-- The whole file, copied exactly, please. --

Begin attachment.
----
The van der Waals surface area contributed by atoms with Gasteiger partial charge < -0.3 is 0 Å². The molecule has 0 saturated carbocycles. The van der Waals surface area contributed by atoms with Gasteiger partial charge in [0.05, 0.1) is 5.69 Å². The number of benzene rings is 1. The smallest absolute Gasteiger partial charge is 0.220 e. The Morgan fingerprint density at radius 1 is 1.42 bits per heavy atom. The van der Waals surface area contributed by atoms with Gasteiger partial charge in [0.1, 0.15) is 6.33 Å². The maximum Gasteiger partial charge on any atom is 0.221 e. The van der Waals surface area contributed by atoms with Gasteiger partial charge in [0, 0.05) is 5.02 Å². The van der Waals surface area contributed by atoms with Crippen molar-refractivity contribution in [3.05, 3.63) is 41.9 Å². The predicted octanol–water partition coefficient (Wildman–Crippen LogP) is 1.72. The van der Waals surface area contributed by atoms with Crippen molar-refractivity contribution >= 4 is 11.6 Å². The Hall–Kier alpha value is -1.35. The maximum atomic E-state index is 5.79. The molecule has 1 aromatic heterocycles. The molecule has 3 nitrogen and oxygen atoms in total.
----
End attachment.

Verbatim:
The van der Waals surface area contributed by atoms with Gasteiger partial charge < -0.3 is 0 Å². The molecule has 0 saturated carbocycles. The van der Waals surface area contributed by atoms with Gasteiger partial charge in [0.05, 0.1) is 5.69 Å². The number of benzene rings is 1. The smallest absolute Gasteiger partial charge is 0.220 e. The Morgan fingerprint density at radius 1 is 1.42 bits per heavy atom. The van der Waals surface area contributed by atoms with Gasteiger partial charge in [0.1, 0.15) is 6.33 Å². The maximum Gasteiger partial charge on any atom is 0.221 e. The van der Waals surface area contributed by atoms with Gasteiger partial charge in [0, 0.05) is 5.02 Å². The van der Waals surface area contributed by atoms with Crippen molar-refractivity contribution in [3.05, 3.63) is 41.9 Å². The predicted octanol–water partition coefficient (Wildman–Crippen LogP) is 1.72. The van der Waals surface area contributed by atoms with Crippen molar-refractivity contribution >= 4 is 11.6 Å². The Hall–Kier alpha value is -1.35. The maximum atomic E-state index is 5.79. The molecule has 1 aromatic heterocycles. The molecule has 3 nitrogen and oxygen atoms in total.